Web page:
10 of Australia’s best swimming beaches
Take some time to appreciate the silky sand between your toes as you spend the day at one of Australia’s stunning protected beaches.
By Allie Metz
With more than 10,000 beaches surrounding our coasts, it’s simple to understand why beach culture is engrained in Australia’s national character.
Aussies would leap at any opportunity to spend a day outside either surfing, kayaking, snorkelling or simply floating in the softly lapping waves of their beloved beach.
Kick off your shoes, bring a picnic and join the locals by claiming the ideal place on the sand. Here are just a handful of our favourite beaches where you may enjoy a morning swim, barefoot beach stroll or full day of safe swimming in lovely seas.
NORTH POINT, MORETON ISLAND
After touring the mainland of Queensland, proceed to the coasts of Moreton Island (a 90-minute boat trip from Brisbane) (a 90-minute ferry ride from Brisbane). You will be rewarded with expanses of white sand edging toward sparkling blue seas.
Cool off in Honeymoon Bay near the island’s North Point, which is sandwiched between dramatic limestone cliffs rising upwards of 15 metres (49 feet) (49 feet). If you desire more than swimming, you may bushwalk, picnic and whale watch in the gorgeous Moreton Island National Park – all in one day.
As Moreton Island is a sand island, you’ll need a 4WD to reach North Point.
STOKES BAY, KANGAROO ISLAND
Crystal pure seas draw many tourists to Stokes Bay on the north shore of Kangaroo Island.
The tranquil entrance is great for people who prefer to have a paddle since the rocks have been placed to form a big natural pool, shielding swimmers from the waves.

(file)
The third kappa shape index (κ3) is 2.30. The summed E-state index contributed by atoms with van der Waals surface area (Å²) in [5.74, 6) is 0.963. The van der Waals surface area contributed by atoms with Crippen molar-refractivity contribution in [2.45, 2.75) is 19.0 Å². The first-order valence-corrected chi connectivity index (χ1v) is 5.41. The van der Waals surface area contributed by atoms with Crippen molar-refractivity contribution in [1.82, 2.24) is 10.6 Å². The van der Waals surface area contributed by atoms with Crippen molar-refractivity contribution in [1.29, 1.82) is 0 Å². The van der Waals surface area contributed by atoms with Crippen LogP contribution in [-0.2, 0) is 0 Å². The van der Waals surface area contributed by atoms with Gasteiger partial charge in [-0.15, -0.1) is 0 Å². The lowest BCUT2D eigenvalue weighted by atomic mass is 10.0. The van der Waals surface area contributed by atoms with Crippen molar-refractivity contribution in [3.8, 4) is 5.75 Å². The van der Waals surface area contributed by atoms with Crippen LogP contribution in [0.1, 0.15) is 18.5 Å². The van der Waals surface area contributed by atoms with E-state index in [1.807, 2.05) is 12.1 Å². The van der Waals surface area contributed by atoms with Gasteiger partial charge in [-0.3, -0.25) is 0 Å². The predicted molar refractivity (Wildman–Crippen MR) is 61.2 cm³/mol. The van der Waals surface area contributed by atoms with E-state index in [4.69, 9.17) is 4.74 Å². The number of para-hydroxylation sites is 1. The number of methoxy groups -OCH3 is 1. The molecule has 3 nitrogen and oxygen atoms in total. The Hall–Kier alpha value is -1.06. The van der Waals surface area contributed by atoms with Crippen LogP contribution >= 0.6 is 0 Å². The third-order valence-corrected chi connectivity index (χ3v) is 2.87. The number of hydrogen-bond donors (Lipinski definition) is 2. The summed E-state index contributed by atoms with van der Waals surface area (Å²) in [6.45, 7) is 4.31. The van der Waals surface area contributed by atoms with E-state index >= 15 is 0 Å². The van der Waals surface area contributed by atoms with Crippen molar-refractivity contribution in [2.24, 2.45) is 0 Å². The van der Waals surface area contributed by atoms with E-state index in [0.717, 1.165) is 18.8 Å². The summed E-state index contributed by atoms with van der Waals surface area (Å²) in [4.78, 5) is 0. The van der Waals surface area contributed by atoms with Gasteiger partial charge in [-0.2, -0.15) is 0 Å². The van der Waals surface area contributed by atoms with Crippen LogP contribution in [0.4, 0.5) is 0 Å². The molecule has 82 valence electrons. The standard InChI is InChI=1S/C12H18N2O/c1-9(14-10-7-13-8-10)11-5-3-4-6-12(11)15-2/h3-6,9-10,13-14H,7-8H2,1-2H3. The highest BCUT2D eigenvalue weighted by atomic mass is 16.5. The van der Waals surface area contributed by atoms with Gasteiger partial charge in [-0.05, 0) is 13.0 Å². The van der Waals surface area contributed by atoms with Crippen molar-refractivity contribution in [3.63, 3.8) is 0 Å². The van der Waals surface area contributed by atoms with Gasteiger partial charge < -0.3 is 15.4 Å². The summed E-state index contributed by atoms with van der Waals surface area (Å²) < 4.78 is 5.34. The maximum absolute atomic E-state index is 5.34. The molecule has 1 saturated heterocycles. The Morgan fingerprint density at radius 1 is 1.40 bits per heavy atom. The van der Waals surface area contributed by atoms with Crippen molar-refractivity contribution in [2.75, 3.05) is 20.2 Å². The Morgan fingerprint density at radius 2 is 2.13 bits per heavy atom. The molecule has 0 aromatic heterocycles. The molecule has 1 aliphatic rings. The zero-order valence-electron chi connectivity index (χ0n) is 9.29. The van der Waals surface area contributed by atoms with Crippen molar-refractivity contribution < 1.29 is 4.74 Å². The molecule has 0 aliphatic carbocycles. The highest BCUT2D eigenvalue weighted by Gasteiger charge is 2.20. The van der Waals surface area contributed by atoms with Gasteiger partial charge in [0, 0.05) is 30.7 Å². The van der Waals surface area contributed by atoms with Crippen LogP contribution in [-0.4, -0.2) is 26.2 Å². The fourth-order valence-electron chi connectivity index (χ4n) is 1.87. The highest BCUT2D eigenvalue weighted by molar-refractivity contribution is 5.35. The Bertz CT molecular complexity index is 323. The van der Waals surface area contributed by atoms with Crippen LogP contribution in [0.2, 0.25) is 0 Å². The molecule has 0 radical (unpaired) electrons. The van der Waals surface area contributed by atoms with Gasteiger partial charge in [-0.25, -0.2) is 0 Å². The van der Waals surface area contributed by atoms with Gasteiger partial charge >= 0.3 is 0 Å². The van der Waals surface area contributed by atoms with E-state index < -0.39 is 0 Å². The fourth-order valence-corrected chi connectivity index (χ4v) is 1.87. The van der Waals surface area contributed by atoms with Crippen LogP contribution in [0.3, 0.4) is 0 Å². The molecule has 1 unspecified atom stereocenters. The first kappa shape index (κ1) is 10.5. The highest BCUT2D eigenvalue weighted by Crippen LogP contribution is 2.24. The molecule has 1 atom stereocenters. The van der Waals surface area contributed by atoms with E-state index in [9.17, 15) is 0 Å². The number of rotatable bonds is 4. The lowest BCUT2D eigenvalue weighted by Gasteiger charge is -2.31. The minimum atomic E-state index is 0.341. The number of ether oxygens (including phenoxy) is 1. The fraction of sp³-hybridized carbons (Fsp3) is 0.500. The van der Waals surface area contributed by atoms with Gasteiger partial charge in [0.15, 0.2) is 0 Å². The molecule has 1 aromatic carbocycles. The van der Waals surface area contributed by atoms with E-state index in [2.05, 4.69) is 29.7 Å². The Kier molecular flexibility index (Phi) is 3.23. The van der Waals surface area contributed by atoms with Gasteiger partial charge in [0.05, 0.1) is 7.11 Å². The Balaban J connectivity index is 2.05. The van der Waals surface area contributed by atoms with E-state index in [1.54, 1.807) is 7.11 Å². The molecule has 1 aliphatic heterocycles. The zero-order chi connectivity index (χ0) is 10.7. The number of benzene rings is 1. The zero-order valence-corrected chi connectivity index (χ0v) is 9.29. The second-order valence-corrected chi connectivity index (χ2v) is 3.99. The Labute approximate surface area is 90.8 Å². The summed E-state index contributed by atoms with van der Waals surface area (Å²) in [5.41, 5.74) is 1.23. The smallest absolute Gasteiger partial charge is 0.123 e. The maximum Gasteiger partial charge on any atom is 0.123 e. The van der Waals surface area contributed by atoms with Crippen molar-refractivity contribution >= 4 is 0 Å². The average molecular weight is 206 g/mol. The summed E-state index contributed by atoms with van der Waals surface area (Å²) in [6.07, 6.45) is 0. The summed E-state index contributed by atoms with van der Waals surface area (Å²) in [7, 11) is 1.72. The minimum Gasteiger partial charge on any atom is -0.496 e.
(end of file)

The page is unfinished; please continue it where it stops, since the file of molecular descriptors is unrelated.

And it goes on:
There is also enough to see on the beach with wild kangaroos, several local bird species and tiny penguin colonies.
Make a weekend of it by reserving a coastal home, such as Stokes Bay Beach House, or pitch up camp at one of Kangaroo Island’s numerous camping facilities.
POINT KING, MORNINGTON PENINSULA
Tucked behind the stunning houses of the Mornington Peninsula (a 1.5-hour drive south of Melbourne) lay the two secret beaches of Point King. Follow the walk at the end of Point King Road to reach tranquil, turquoise seas, which you’ll enjoy with kayakers and divers investigating the reef.
Hikers may climb the cliff-top trail, halting at the white trig station and monument marking the first hanging of the Union Jack in 1802, when Britain seized ownership of what is now Port Phillip Bay.
SHELLY BEACH, SYDNEY
Catch the boat from Circular Quay to Manly to swim at Shelly Beach, a designated marine reserve with clean, shallow seas.
Apart from being popular with families, it also draws scuba divers and snorkellers for its great diversity of marine life. You may explore the quiet waters alone, or on a trip with EcoTreasures.
Post-swim, walk the twisting route along the headland for a magnificent view of North Head and nearby beaches. Afterwards, still in your swimming gear, enjoy a leisurely breakfast or lunch at The Boathouse Shelly Beach.
SEVEN MILE BEACH, HOBART
Just 20 minutes from the middle of Hobart, this long crescent of sand is the perfect site to let the ocean kiss your feet on a leisurely walk, before enjoying a plunge on its western end.